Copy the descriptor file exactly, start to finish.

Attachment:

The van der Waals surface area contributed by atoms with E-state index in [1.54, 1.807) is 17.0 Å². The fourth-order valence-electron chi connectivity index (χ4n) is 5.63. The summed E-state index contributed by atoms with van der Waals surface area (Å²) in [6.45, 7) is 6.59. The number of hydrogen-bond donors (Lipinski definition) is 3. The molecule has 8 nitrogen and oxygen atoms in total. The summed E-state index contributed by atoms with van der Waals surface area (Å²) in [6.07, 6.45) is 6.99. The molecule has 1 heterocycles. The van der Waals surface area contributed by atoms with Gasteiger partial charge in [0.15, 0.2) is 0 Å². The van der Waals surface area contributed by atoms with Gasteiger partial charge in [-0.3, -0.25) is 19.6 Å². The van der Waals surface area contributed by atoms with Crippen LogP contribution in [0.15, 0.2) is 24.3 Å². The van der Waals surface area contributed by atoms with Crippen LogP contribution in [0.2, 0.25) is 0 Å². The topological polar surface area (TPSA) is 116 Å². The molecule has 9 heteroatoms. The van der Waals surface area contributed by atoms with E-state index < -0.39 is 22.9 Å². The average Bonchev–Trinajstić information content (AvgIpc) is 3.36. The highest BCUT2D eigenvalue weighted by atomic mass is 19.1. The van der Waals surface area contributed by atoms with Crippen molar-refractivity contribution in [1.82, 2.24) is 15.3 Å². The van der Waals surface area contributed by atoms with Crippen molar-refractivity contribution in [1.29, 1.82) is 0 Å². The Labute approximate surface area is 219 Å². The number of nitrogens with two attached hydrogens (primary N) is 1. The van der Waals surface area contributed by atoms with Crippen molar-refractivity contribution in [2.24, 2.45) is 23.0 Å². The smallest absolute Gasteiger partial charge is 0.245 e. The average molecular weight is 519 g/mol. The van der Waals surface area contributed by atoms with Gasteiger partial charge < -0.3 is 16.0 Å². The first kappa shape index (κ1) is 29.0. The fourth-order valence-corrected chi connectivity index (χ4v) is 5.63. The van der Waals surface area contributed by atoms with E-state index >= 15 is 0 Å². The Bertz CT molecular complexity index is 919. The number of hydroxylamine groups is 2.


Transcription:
The van der Waals surface area contributed by atoms with E-state index in [1.54, 1.807) is 17.0 Å². The fourth-order valence-electron chi connectivity index (χ4n) is 5.63. The summed E-state index contributed by atoms with van der Waals surface area (Å²) in [6.45, 7) is 6.59. The number of hydrogen-bond donors (Lipinski definition) is 3. The molecule has 8 nitrogen and oxygen atoms in total. The summed E-state index contributed by atoms with van der Waals surface area (Å²) in [6.07, 6.45) is 6.99. The molecule has 1 heterocycles. The van der Waals surface area contributed by atoms with Gasteiger partial charge in [0.15, 0.2) is 0 Å². The van der Waals surface area contributed by atoms with Gasteiger partial charge in [-0.3, -0.25) is 19.6 Å². The van der Waals surface area contributed by atoms with Crippen LogP contribution in [0.15, 0.2) is 24.3 Å². The van der Waals surface area contributed by atoms with Crippen LogP contribution in [0.2, 0.25) is 0 Å². The topological polar surface area (TPSA) is 116 Å². The molecule has 9 heteroatoms. The van der Waals surface area contributed by atoms with E-state index < -0.39 is 22.9 Å². The average Bonchev–Trinajstić information content (AvgIpc) is 3.36. The highest BCUT2D eigenvalue weighted by atomic mass is 19.1. The van der Waals surface area contributed by atoms with Crippen molar-refractivity contribution in [1.82, 2.24) is 15.3 Å². The van der Waals surface area contributed by atoms with Crippen molar-refractivity contribution in [1.29, 1.82) is 0 Å². The Labute approximate surface area is 219 Å². The number of nitrogens with two attached hydrogens (primary N) is 1. The van der Waals surface area contributed by atoms with Crippen molar-refractivity contribution in [2.24, 2.45) is 23.0 Å². The smallest absolute Gasteiger partial charge is 0.245 e. The average molecular weight is 519 g/mol. The van der Waals surface area contributed by atoms with Gasteiger partial charge < -0.3 is 16.0 Å². The first kappa shape index (κ1) is 29.0. The fourth-order valence-corrected chi connectivity index (χ4v) is 5.63. The van der Waals surface area contributed by atoms with E-state index >= 15 is 0 Å². The Bertz CT molecular complexity index is 919. The number of hydroxylamine groups is 2.